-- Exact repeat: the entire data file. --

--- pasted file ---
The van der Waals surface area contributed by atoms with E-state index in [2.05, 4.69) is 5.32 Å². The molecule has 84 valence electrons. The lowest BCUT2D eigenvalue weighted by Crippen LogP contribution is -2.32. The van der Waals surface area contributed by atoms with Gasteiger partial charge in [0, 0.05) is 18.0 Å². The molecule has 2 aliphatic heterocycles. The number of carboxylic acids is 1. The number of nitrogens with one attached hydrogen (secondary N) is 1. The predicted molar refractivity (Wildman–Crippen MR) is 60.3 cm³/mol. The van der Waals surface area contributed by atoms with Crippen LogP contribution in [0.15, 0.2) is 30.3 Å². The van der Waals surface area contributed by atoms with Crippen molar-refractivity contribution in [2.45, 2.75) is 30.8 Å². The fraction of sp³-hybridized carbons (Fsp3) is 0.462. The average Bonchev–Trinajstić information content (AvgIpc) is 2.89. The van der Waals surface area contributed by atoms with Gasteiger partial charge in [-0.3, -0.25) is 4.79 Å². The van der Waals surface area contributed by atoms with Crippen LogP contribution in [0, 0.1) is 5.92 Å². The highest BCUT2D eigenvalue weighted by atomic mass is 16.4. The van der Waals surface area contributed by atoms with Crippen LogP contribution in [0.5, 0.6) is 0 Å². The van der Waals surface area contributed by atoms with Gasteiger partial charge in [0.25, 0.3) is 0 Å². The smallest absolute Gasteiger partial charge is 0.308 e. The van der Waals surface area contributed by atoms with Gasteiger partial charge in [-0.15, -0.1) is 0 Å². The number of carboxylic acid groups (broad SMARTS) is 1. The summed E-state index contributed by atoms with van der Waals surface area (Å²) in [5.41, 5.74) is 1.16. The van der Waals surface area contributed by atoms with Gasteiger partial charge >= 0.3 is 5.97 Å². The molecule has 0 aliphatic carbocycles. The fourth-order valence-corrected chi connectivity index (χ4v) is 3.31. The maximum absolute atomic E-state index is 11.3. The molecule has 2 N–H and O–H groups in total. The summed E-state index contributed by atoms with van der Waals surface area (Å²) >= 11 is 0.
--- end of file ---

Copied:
The van der Waals surface area contributed by atoms with E-state index in [2.05, 4.69) is 5.32 Å². The molecule has 84 valence electrons. The lowest BCUT2D eigenvalue weighted by Crippen LogP contribution is -2.32. The van der Waals surface area contributed by atoms with Gasteiger partial charge in [0, 0.05) is 18.0 Å². The molecule has 2 aliphatic heterocycles. The number of carboxylic acids is 1. The number of nitrogens with one attached hydrogen (secondary N) is 1. The predicted molar refractivity (Wildman–Crippen MR) is 60.3 cm³/mol. The van der Waals surface area contributed by atoms with Crippen LogP contribution in [0.15, 0.2) is 30.3 Å². The van der Waals surface area contributed by atoms with Crippen molar-refractivity contribution in [2.45, 2.75) is 30.8 Å². The fraction of sp³-hybridized carbons (Fsp3) is 0.462. The average Bonchev–Trinajstić information content (AvgIpc) is 2.89. The van der Waals surface area contributed by atoms with Gasteiger partial charge in [-0.3, -0.25) is 4.79 Å². The van der Waals surface area contributed by atoms with Crippen LogP contribution in [0, 0.1) is 5.92 Å². The highest BCUT2D eigenvalue weighted by atomic mass is 16.4. The van der Waals surface area contributed by atoms with Crippen LogP contribution in [0.5, 0.6) is 0 Å². The van der Waals surface area contributed by atoms with Gasteiger partial charge in [0.25, 0.3) is 0 Å². The smallest absolute Gasteiger partial charge is 0.308 e. The van der Waals surface area contributed by atoms with Gasteiger partial charge in [-0.15, -0.1) is 0 Å². The number of carboxylic acid groups (broad SMARTS) is 1. The summed E-state index contributed by atoms with van der Waals surface area (Å²) in [5.41, 5.74) is 1.16. The van der Waals surface area contributed by atoms with Gasteiger partial charge >= 0.3 is 5.97 Å². The molecule has 0 aliphatic carbocycles. The fourth-order valence-corrected chi connectivity index (χ4v) is 3.31. The maximum absolute atomic E-state index is 11.3. The molecule has 2 N–H and O–H groups in total. The summed E-state index contributed by atoms with van der Waals surface area (Å²) >= 11 is 0.